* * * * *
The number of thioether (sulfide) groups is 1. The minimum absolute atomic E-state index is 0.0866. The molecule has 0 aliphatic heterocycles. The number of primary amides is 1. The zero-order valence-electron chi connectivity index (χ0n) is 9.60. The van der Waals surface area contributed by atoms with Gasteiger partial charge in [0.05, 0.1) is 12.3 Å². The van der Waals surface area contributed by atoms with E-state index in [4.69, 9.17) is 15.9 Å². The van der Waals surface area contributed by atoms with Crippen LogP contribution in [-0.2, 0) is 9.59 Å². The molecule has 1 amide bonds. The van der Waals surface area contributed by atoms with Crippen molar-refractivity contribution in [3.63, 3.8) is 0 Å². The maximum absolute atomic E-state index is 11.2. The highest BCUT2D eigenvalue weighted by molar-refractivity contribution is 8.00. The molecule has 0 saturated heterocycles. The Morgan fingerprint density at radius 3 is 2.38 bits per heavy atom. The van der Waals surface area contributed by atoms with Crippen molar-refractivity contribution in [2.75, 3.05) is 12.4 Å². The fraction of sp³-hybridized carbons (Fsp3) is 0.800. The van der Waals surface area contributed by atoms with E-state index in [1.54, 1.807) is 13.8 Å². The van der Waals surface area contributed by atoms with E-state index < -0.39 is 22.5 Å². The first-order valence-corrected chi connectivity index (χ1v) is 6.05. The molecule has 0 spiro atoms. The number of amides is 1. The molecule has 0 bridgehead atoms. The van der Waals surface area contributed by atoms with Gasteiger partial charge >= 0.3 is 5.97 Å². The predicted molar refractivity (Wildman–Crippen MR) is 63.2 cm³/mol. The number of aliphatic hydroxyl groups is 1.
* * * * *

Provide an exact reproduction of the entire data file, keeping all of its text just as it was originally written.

The number of thioether (sulfide) groups is 1. The minimum absolute atomic E-state index is 0.0866. The molecule has 0 aliphatic heterocycles. The number of primary amides is 1. The zero-order valence-electron chi connectivity index (χ0n) is 9.60. The van der Waals surface area contributed by atoms with Gasteiger partial charge in [0.05, 0.1) is 12.3 Å². The van der Waals surface area contributed by atoms with E-state index in [4.69, 9.17) is 15.9 Å². The van der Waals surface area contributed by atoms with Crippen LogP contribution in [-0.2, 0) is 9.59 Å². The molecule has 1 amide bonds. The van der Waals surface area contributed by atoms with Crippen molar-refractivity contribution in [3.63, 3.8) is 0 Å². The maximum absolute atomic E-state index is 11.2. The highest BCUT2D eigenvalue weighted by molar-refractivity contribution is 8.00. The molecule has 0 saturated heterocycles. The Morgan fingerprint density at radius 3 is 2.38 bits per heavy atom. The van der Waals surface area contributed by atoms with Crippen molar-refractivity contribution in [2.75, 3.05) is 12.4 Å². The fraction of sp³-hybridized carbons (Fsp3) is 0.800. The van der Waals surface area contributed by atoms with E-state index in [1.54, 1.807) is 13.8 Å². The van der Waals surface area contributed by atoms with E-state index < -0.39 is 22.5 Å². The first-order valence-corrected chi connectivity index (χ1v) is 6.05. The molecule has 0 spiro atoms. The number of amides is 1. The molecule has 0 bridgehead atoms. The van der Waals surface area contributed by atoms with Gasteiger partial charge >= 0.3 is 5.97 Å². The predicted molar refractivity (Wildman–Crippen MR) is 63.2 cm³/mol. The number of aliphatic hydroxyl groups is 1.